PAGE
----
The Sunshine Coast Council has called on the Queensland state government to back its vision for a public transport system.

The council is currently in the process of evaluating options for a mass transit corridor that would form the spine of the region’s public transport network.

One option under consideration is the construction of a light rail line from Maroochydore to Caloundra, with stage one connecting Maroochydore to the Sunshine Coast University hospital.

Sunshine Coast Council mayor Mark Jamieson said that the rapidly growing region needed to shift from a transport system focused on private vehicles.

“All that this will do is increase congestion and pollution, create bitumen eye-sores on our landscape and inhibit our current and future residents in being able to reach the places they need to get to or love to visit, like the beach, shopping centres, health facilities or where they work,” he said.

“Is this really the future that our residents want to see on our Sunshine Coast? I don’t think so.”

Planning for a mass transit system has been underway since 2012, with consultants preparing a preliminary business case. A final business case is expected to be completed by 2021 jointly funded with the Queensland state government.

In an interim report, the option for a light rail network was ranked highest, above improvements to the bus network or the creation of a bus rapid transit corridor.

The report found that “only the LRT option [is] considered to have significant benefits”. Buses were not found to be able to achieve the urban renewal benefits that the project sought.

The population of the Sunshine Coast is expected to rise to over half a million by 2041. The Queensland government is currently upgrading the heavy rail line from Beerburrum to Nambour and investigations are currently underway for a spur line to Maroochydore.

Queensland Transport and Main Roads Minister Mark Bailey said in May 2019 that governments would look to an integrated transport solution.

“Now is the time for us to work together to map out what is needed and when, so that these major infrastructure projects have the best chance possible of securing the funding that will be needed to build them.”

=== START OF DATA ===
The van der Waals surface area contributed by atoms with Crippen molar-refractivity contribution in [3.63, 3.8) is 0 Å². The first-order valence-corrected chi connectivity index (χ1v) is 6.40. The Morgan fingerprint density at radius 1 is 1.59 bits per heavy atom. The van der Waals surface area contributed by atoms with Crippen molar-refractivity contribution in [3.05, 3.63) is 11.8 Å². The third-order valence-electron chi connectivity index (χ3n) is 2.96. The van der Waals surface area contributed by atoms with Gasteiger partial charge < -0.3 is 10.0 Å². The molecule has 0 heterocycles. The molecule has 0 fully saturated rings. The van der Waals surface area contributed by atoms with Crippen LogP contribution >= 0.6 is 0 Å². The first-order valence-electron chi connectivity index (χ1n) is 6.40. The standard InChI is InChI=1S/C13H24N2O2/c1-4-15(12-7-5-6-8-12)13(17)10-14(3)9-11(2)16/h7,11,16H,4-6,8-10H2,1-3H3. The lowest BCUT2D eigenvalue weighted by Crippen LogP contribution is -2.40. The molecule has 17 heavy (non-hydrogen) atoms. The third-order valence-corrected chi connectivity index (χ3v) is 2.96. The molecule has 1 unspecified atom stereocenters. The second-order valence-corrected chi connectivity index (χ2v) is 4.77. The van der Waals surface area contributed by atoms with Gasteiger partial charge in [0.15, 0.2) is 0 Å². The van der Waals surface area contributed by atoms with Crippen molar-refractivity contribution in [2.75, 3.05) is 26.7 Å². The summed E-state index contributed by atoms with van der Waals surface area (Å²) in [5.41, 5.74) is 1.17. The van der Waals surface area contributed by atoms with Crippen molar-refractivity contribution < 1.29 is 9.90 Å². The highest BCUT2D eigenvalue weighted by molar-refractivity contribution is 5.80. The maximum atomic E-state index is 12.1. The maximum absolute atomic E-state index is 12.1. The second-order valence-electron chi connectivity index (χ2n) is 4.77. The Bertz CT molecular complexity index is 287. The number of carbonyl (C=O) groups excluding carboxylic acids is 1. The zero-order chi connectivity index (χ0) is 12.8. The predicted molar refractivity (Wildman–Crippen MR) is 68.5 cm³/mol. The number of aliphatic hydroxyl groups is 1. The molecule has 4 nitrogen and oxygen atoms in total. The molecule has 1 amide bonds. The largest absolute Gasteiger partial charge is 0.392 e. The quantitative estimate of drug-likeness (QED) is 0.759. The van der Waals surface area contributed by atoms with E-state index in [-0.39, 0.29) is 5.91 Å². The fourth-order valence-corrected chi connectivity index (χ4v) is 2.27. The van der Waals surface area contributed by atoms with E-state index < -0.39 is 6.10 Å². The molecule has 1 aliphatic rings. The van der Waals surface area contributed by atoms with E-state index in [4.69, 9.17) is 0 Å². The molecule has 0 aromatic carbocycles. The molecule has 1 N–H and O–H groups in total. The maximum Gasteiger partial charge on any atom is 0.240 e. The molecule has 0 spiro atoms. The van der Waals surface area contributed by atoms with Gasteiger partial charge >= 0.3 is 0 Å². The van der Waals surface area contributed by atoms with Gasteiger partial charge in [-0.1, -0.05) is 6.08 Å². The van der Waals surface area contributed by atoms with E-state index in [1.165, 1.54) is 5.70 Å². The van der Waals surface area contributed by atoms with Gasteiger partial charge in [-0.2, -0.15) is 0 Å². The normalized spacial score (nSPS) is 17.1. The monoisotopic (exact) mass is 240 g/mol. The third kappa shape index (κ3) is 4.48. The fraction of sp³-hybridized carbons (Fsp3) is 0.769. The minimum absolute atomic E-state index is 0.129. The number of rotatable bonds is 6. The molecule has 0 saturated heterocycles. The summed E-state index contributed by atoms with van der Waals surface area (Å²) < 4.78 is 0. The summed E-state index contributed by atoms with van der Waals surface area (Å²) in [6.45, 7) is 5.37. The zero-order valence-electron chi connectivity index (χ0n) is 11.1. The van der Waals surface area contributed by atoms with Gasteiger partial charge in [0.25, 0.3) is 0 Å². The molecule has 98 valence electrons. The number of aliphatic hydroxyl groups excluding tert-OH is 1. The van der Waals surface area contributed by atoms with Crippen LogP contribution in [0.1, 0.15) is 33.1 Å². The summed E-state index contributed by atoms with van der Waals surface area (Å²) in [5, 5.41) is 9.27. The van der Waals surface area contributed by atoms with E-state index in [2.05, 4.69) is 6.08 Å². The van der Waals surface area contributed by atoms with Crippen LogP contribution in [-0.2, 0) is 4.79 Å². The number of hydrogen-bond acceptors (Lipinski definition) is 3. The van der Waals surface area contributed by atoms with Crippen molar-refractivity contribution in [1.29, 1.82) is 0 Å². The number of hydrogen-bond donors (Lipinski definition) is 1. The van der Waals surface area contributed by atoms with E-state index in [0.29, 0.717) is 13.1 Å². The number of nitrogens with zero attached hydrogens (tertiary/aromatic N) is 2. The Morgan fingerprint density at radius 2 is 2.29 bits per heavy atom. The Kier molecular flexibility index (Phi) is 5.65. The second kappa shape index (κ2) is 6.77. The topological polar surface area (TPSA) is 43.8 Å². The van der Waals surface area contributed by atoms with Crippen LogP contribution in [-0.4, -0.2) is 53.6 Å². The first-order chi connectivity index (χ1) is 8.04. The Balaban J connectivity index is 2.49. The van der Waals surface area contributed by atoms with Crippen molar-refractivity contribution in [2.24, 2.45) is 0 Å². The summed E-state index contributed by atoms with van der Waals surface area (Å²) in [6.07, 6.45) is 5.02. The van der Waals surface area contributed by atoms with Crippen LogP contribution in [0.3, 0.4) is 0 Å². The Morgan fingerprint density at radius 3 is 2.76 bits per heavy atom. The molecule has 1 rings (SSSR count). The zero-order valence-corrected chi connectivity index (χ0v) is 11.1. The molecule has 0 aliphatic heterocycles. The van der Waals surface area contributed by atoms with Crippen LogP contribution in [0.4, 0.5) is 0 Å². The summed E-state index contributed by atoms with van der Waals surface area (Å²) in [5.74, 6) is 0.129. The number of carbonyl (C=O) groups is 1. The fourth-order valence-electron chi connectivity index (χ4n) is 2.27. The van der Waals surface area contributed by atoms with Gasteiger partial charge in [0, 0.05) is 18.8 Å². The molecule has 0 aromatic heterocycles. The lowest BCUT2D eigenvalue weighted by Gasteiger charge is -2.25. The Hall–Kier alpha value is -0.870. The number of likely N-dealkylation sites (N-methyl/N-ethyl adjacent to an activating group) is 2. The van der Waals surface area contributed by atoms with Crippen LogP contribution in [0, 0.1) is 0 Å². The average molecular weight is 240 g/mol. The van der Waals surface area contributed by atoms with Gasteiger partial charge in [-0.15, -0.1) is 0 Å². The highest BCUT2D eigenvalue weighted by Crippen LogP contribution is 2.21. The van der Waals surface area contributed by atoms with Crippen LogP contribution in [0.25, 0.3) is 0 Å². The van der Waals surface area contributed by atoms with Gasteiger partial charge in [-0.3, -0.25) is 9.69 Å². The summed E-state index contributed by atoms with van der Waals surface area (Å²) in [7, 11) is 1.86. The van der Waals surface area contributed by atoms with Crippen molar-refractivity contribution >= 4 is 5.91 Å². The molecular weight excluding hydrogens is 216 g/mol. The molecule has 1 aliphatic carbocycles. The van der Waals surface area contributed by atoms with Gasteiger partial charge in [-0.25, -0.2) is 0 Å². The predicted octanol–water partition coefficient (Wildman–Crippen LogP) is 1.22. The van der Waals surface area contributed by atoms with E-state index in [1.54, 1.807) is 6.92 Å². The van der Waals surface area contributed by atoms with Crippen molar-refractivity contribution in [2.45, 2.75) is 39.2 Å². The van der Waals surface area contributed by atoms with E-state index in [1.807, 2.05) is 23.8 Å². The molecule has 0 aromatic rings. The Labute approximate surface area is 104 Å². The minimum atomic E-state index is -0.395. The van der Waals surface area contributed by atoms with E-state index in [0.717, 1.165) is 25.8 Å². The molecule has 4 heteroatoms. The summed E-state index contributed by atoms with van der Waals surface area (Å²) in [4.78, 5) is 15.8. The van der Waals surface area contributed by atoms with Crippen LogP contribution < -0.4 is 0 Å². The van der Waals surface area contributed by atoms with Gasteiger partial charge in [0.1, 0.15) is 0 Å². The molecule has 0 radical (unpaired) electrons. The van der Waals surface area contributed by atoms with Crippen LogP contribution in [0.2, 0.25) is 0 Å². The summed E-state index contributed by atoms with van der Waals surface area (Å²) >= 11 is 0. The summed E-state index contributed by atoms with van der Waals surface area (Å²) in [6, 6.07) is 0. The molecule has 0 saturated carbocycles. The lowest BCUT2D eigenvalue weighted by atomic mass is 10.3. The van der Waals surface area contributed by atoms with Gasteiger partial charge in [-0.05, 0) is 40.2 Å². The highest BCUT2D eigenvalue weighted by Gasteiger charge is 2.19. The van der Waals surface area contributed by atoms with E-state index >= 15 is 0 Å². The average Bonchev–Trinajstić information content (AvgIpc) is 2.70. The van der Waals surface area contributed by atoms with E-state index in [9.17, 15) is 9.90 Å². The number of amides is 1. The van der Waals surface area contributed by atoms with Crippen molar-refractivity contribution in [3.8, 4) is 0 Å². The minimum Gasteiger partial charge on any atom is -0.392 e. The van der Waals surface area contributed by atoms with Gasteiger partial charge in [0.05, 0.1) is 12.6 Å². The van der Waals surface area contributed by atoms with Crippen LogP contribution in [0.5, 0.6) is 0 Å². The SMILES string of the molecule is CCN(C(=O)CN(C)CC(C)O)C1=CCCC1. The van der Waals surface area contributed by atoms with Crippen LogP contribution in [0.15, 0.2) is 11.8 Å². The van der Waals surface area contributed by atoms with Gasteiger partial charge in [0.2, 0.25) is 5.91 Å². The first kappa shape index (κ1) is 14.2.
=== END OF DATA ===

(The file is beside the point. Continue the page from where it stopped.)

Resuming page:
Jamison said that it was essential the community came together to support the mass transit plan.

“Our council needs to keep working on the development of the business case for a mass transit solution – because if we don’t, our Sunshine Coast will get nothing from the other tiers of government and our residents’ lifestyles will be forever compromised.”

ACT

Canberra light rail extension takes next step in planning process

The ACT’s government’s plan for the extension of the current light rail line to Woden, in the city’s south, has taken the next step forward, with the ACT government releasing for public comment the Environment Protection and Biodiversity Conservation (EPBC) preliminary documentation.

The documentation covers the stage from the city, where the current line ends, to Commonwealth Park, otherwise known as Stage 2A and supports federal approval of the line.

ACT Minister for Transport Chris Steel said this step meant that construction could soon begin.

“With the planning approvals set in motion for the extension of light rail to Commonwealth Park, work will continue to refine the project’s planning and design development with a view to construction starting as early as next year.”

The EPBC documentation covers measures the government will take to mitigate the light rail line’s impact on the critically endangered Golden Sun Moth. To address this, the preliminary documentation notes that there will be no need to install a traction power substation or connection power supply, while intersection and road layouts were refined.

The 1.7-kilometre Stage 2A will run without overhead wires to protect the cultural value of the centre of Canberra and improve visual amenity. Future light rail vehicles will travel on green tracks along Commonwealth Avenue, with landscaping besides and between the rail tracks.

Stage 2A will include three stops, one at Edinburgh Avenue on London Circuit, City South, and Commonwealth Park, where the line will terminate.

Chair of the Public Transport Association of Canberra Ryan Hemsley said the project would improve outcomes now and into the future.

“By extending Canberra’s light rail network, we can deliver a much-needed shot in the arm for Canberra’s construction industry, with the double benefit of providing improved public transport options in the longer term.”

Stage 2B, which will continue the light rail line to Woden via the Parliamentary Triangle, will require a more rigorous planning assessment process, and is expected to take up to 18 months.

At a press conference announcing the release of the EPBC preliminary documentation, ACT Chief Minister Andrew Barr said that environmental approvals should be streamlined, with too many federal agencies involved in the project.

community

Rail safety a community responsibility